Government Called To Reconsider Delayed Defects Bond

The NSW Government has been urged to consider alternatives to the 2 per cent strata defects bond, following news that it has deferred its July 1 introduction for the second time.

Lannock Strata Finance CEO Paul Morton, whose company provides funding to owners’ corporations and bodies corporate, said the bond will be a costly, ineffective and inefficient way to deal with the rising tide of defects in apartment buildings and the government should use the delay to find better ways to fix the problem at its source.

“The bond comes with a number of unintended consequences,” Mr Morton said.

“On the one hand the government has just announced a range of housing affordability measures to help first home buyers, but this legislation will add 2 per cent to the cost of a new apartment while falling short of its stated purpose ‘to restore confidence in the quality of new strata high-rise buildings’.

“Anybody who believes that the bond is a cost borne by the developer or builder is mistaken; it will be reflected in a 2 per cent rise in the cost of new apartments.

“Buyers are the losers under this scheme while developers, banks and government will come out winners,” he said.

Mr Moron said the idea that a developer will give owners a “wad of cash” to fix any problems won’t work out the way owners think.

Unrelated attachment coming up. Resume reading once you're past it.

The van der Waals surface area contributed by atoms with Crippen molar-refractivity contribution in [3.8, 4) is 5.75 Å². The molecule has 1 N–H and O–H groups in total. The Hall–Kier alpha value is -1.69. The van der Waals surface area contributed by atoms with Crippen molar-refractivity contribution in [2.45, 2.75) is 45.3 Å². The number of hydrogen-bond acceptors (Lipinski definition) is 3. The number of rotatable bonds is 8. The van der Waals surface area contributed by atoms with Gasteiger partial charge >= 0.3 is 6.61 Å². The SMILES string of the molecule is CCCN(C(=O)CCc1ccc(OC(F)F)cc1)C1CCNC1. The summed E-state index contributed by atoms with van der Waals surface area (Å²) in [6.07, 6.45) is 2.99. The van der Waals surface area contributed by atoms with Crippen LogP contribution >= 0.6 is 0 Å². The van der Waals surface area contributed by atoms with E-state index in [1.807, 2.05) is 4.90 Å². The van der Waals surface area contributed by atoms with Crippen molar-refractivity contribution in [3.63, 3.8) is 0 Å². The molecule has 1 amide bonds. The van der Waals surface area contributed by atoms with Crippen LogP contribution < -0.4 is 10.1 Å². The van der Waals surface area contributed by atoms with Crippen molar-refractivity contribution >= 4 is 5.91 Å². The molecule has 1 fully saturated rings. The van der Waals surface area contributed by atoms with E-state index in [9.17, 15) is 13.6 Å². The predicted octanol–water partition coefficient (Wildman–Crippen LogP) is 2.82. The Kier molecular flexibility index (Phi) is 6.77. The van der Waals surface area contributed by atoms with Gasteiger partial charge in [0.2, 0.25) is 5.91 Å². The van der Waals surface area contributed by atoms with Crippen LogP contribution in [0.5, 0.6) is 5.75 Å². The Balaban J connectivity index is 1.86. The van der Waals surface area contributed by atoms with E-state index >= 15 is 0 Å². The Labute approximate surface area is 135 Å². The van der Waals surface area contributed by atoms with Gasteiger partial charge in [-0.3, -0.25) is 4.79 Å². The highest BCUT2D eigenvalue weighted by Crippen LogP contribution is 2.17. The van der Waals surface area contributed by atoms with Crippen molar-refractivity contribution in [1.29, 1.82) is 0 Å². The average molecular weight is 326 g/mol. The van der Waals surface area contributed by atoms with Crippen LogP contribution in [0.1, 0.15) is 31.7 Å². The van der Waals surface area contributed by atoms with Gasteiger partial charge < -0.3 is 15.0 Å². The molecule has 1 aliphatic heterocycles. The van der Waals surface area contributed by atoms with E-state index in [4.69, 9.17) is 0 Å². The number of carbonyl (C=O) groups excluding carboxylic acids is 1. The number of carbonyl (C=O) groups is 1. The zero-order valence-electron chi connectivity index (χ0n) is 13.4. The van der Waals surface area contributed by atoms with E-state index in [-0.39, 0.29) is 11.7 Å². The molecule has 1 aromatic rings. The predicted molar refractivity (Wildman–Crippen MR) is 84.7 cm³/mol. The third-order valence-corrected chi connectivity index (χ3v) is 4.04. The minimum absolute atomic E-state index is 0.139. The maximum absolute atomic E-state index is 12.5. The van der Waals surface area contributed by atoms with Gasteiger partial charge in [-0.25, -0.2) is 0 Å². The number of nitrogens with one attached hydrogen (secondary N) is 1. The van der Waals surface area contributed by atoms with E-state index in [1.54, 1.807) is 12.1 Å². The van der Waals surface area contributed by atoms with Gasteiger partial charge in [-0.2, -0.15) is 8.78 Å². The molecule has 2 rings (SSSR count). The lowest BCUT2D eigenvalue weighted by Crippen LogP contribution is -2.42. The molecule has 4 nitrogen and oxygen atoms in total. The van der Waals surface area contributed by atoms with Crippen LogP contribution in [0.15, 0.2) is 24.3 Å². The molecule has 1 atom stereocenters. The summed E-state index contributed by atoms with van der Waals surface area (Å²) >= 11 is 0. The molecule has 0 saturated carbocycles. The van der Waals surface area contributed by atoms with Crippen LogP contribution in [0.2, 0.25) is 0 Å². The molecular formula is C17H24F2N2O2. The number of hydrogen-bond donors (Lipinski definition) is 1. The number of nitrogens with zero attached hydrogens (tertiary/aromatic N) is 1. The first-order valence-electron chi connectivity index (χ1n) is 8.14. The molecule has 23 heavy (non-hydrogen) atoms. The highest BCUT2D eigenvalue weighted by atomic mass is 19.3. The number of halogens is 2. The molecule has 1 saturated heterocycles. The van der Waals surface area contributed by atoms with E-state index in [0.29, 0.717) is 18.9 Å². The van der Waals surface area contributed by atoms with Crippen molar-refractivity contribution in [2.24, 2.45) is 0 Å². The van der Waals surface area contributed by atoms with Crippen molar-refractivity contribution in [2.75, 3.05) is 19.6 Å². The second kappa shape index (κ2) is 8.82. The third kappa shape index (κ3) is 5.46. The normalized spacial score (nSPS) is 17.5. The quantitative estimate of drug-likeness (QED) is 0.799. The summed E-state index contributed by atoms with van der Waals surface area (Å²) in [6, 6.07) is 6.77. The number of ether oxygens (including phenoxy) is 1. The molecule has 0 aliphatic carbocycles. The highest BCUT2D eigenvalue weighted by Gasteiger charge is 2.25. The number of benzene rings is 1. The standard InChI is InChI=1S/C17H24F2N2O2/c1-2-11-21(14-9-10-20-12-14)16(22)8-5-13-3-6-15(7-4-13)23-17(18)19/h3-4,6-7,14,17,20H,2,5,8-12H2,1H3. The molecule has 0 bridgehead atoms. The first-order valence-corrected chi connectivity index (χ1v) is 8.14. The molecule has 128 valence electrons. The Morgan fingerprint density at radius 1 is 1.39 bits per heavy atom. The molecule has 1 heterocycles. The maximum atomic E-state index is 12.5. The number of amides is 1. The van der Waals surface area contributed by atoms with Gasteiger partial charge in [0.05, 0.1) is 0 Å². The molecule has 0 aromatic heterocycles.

“When developers put the price up by 2 per cent it’s just the same as buyers putting up the cash themselves,” he said.

finance

“But it won’t be easy to draw on that cash. The government will have to have processes in place to ensure that all claims are valid and that will be costly and take time.

“Banks will make money from the additional borrowing requirements of their customers to fund the increased price of the property and the government pockets the interest from the bond.”

Mr Morton said administration of the bond could entail the equivalent of a whole new government department to deal with assessments, checks, balances, processes and claims, which ultimately would be paid for by the NSW taxpayer.

“Surely the better approach would be to fix the problem at its source – review the certification process, rein in shonky operators and make it easier for consumers to get information about the credentials of the developer and builder,” Mr Morton said.

“There is a lot taken on trust when buying off the plan in a new development and millions of dollars are changing hands with inadequate assurance about the quality of the finished product.

Mr Morton advised all apartment owners to ensure they followed up building faults and defects without delay.

Around a quarter of Sydney’s population currently lives in a strata scheme, but by 2040 that figure could rise to 50% as urban consolidation picks up pace and a shortage of land and affordability determine future housing choice.

A UNSW City Futures Research Centre survey revealed that 72% of apartments had defects, where the most common problems were water leaks along with outdated balcony balustrades, electrical faults and concrete cancer.

Apartment buildings above three storeys are not covered under the Home Building Compensation Fund.

The 2 per cent Strata Defect Bond legislation was approved in NSW Parliament in October 2015, to take effect in July 2016. The date was subsequently shifted to 1 July 2017 and has now been pushed back to 1 January 2018.

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